# Lower vs Upper indices in stress energy tensor

In Goldstein Classical Mechanics, chapter 13 page 56, equations 13.30, the canonical stress energy tensor $$T_\mu^{\,\,\,\nu}$$ is defiend as:

$$T_\mu^{\,\,\,\nu}=\frac{\partial\mathcal{L}}{\partial \eta_{\rho,\nu}}\eta_{\rho,\mu}-\mathcal{L}\delta_{\mu}^{\,\,\,\nu}.\tag{13.30}$$

My question is: how do people know the quantity on the right is $$T_{\mu}^{\,\,\,\nu}$$? Why is it not $$T_{\mu,\nu}$$, or $$T^{\mu,\nu}$$ or $$T^{\mu}_{\,\,\,\nu}$$?

In fact, Peskin and Schroeder, page 19, equation 2.17 gives

$$T^{\mu}_{\,\,\,\nu}=\frac{\partial\mathcal{L}}{\partial(\partial_\mu \phi)}\partial_\nu\phi-\mathcal{L}\delta^\mu_{\,\,\,\nu}.\tag{2.17}$$

This is different from Goldstein unless the stress energy tensor is symmetric. What difference does it make?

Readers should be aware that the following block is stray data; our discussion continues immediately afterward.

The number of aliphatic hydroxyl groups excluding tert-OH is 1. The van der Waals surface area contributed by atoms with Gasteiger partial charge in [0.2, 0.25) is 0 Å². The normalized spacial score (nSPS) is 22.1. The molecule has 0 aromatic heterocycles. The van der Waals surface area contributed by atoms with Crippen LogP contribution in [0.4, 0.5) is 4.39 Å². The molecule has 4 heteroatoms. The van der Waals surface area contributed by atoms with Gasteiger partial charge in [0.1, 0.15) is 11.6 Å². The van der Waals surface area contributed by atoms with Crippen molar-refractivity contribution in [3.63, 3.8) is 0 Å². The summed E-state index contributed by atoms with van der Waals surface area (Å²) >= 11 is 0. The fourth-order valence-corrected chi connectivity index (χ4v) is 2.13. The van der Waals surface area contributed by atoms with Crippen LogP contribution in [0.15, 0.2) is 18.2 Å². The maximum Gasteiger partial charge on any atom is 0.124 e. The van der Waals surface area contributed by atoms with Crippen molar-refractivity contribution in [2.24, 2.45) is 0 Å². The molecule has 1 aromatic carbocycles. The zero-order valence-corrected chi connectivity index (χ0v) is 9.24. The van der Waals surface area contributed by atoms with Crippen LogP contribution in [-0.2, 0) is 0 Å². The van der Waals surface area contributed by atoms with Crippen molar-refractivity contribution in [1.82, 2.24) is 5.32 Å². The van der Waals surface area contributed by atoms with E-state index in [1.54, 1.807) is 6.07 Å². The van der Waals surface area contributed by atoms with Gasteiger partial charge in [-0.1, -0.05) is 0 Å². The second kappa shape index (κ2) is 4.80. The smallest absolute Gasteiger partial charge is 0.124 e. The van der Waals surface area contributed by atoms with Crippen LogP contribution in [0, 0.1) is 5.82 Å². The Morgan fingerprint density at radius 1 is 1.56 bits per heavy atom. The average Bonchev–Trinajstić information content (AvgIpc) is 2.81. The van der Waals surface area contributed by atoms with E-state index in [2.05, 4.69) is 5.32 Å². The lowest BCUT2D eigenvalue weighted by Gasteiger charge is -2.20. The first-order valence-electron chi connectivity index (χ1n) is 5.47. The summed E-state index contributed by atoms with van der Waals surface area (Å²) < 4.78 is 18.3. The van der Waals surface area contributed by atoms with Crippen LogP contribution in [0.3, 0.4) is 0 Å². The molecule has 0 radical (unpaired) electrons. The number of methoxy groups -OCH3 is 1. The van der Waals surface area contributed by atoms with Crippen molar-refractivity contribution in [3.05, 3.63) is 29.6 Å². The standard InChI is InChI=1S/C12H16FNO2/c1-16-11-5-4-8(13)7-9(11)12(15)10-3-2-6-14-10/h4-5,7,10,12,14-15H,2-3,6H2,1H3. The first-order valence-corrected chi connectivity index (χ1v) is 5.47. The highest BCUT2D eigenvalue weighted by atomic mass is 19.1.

• The canonical stress tensor defined by your equation is symmetry IF $\phi$ is a scalar so at least in that case you don't have to worry about the index positions. Commented May 6, 2022 at 17:56

The functional derivative flips the up/downdedness of the index, which has to be the case, because if you have an expression like [for any two arbitrary tensors $$A$$ and $$B$$]:

$$\frac{\delta}{\delta A_{cd}}\left(A_{ab}B^{ab}\right)$$

you definitely want something like:

$$\frac{\delta}{\delta A_{cd}}\left(A_{ab}B^{ab}\right) = \delta^{c}{}_{a}\delta^{d}{}_{b} B^{ab} = B^{cd}$$

to be the answer for the functional derivative to even make any sense with the tensor indices.

1. In physics the vertical positions (up vs. down, super vs. sub) of tensor indices are usually dictated by the contravariant vs. covariant properties of the tensor.

2. One may prove that in a tensor of the form of differential quotient, the vertical index positions downstairs in the denominator have covariant vs. contravariant properties reversed.

3. The horizontal positions of the tensor indices are more a matter of convention, cf. e.g. the different conventions of Peskin & Schroeder vs. Goldstein for the canonical SEM tensor.